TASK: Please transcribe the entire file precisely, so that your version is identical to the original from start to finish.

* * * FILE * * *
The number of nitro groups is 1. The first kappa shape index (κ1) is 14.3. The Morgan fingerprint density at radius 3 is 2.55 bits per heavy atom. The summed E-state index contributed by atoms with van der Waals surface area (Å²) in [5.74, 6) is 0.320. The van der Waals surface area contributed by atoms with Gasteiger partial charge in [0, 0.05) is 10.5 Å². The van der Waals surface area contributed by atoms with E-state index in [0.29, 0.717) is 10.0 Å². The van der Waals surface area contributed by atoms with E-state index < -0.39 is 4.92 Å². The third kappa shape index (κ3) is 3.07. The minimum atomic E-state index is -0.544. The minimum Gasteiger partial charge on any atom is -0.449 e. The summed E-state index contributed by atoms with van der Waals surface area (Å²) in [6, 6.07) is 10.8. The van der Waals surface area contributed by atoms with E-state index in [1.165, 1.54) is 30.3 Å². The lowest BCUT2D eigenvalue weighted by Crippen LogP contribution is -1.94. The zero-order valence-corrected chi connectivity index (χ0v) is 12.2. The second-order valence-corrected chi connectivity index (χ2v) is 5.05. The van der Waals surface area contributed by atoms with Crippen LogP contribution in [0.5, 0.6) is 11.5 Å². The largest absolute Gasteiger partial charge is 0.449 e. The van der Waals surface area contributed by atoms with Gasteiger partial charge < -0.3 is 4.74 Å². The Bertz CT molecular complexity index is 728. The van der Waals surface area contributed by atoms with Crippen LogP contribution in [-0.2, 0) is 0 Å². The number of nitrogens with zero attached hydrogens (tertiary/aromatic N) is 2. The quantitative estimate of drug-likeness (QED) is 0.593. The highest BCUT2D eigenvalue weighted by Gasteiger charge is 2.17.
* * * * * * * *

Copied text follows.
The number of nitro groups is 1. The first kappa shape index (κ1) is 14.3. The Morgan fingerprint density at radius 3 is 2.55 bits per heavy atom. The summed E-state index contributed by atoms with van der Waals surface area (Å²) in [5.74, 6) is 0.320. The van der Waals surface area contributed by atoms with Gasteiger partial charge in [0, 0.05) is 10.5 Å². The van der Waals surface area contributed by atoms with E-state index in [0.29, 0.717) is 10.0 Å². The van der Waals surface area contributed by atoms with E-state index < -0.39 is 4.92 Å². The third kappa shape index (κ3) is 3.07. The minimum atomic E-state index is -0.544. The minimum Gasteiger partial charge on any atom is -0.449 e. The summed E-state index contributed by atoms with van der Waals surface area (Å²) in [6, 6.07) is 10.8. The van der Waals surface area contributed by atoms with E-state index in [1.165, 1.54) is 30.3 Å². The lowest BCUT2D eigenvalue weighted by Crippen LogP contribution is -1.94. The zero-order valence-corrected chi connectivity index (χ0v) is 12.2. The second-order valence-corrected chi connectivity index (χ2v) is 5.05. The van der Waals surface area contributed by atoms with Crippen LogP contribution in [0.5, 0.6) is 11.5 Å². The largest absolute Gasteiger partial charge is 0.449 e. The van der Waals surface area contributed by atoms with Gasteiger partial charge < -0.3 is 4.74 Å². The Bertz CT molecular complexity index is 728. The van der Waals surface area contributed by atoms with Crippen LogP contribution in [-0.2, 0) is 0 Å². The number of nitrogens with zero attached hydrogens (tertiary/aromatic N) is 2. The quantitative estimate of drug-likeness (QED) is 0.593. The highest BCUT2D eigenvalue weighted by Gasteiger charge is 2.17.